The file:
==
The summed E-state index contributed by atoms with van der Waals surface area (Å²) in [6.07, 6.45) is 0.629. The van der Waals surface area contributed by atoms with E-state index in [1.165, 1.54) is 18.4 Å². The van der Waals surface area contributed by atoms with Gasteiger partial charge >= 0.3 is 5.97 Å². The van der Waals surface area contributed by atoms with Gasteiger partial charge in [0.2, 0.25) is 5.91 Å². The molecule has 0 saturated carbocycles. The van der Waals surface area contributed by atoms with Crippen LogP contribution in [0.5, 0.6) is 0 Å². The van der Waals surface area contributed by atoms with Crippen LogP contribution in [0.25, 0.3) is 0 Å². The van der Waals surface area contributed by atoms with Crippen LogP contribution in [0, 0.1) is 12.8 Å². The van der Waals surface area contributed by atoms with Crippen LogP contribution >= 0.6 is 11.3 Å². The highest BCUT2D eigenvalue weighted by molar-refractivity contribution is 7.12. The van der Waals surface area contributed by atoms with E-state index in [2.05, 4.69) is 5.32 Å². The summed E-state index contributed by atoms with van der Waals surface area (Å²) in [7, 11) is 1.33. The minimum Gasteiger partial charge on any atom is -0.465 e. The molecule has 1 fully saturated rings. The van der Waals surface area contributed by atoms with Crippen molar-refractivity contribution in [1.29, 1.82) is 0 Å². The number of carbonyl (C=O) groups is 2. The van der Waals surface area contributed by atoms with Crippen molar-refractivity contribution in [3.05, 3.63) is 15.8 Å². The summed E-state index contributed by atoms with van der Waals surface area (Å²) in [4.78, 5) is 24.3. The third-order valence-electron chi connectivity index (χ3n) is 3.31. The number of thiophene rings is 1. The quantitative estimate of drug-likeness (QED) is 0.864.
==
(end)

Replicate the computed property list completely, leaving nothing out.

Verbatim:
The summed E-state index contributed by atoms with van der Waals surface area (Å²) in [6.07, 6.45) is 0.629. The van der Waals surface area contributed by atoms with E-state index in [1.165, 1.54) is 18.4 Å². The van der Waals surface area contributed by atoms with Gasteiger partial charge >= 0.3 is 5.97 Å². The van der Waals surface area contributed by atoms with Gasteiger partial charge in [0.2, 0.25) is 5.91 Å². The molecule has 0 saturated carbocycles. The van der Waals surface area contributed by atoms with Crippen LogP contribution in [0.5, 0.6) is 0 Å². The van der Waals surface area contributed by atoms with Crippen LogP contribution in [0.25, 0.3) is 0 Å². The van der Waals surface area contributed by atoms with Crippen LogP contribution in [0, 0.1) is 12.8 Å². The van der Waals surface area contributed by atoms with Crippen LogP contribution >= 0.6 is 11.3 Å². The highest BCUT2D eigenvalue weighted by molar-refractivity contribution is 7.12. The van der Waals surface area contributed by atoms with E-state index in [2.05, 4.69) is 5.32 Å². The summed E-state index contributed by atoms with van der Waals surface area (Å²) in [7, 11) is 1.33. The minimum Gasteiger partial charge on any atom is -0.465 e. The molecule has 1 fully saturated rings. The van der Waals surface area contributed by atoms with Crippen molar-refractivity contribution in [1.29, 1.82) is 0 Å². The number of carbonyl (C=O) groups is 2. The van der Waals surface area contributed by atoms with Crippen molar-refractivity contribution in [3.05, 3.63) is 15.8 Å². The summed E-state index contributed by atoms with van der Waals surface area (Å²) in [4.78, 5) is 24.3. The third-order valence-electron chi connectivity index (χ3n) is 3.31. The number of thiophene rings is 1. The quantitative estimate of drug-likeness (QED) is 0.864.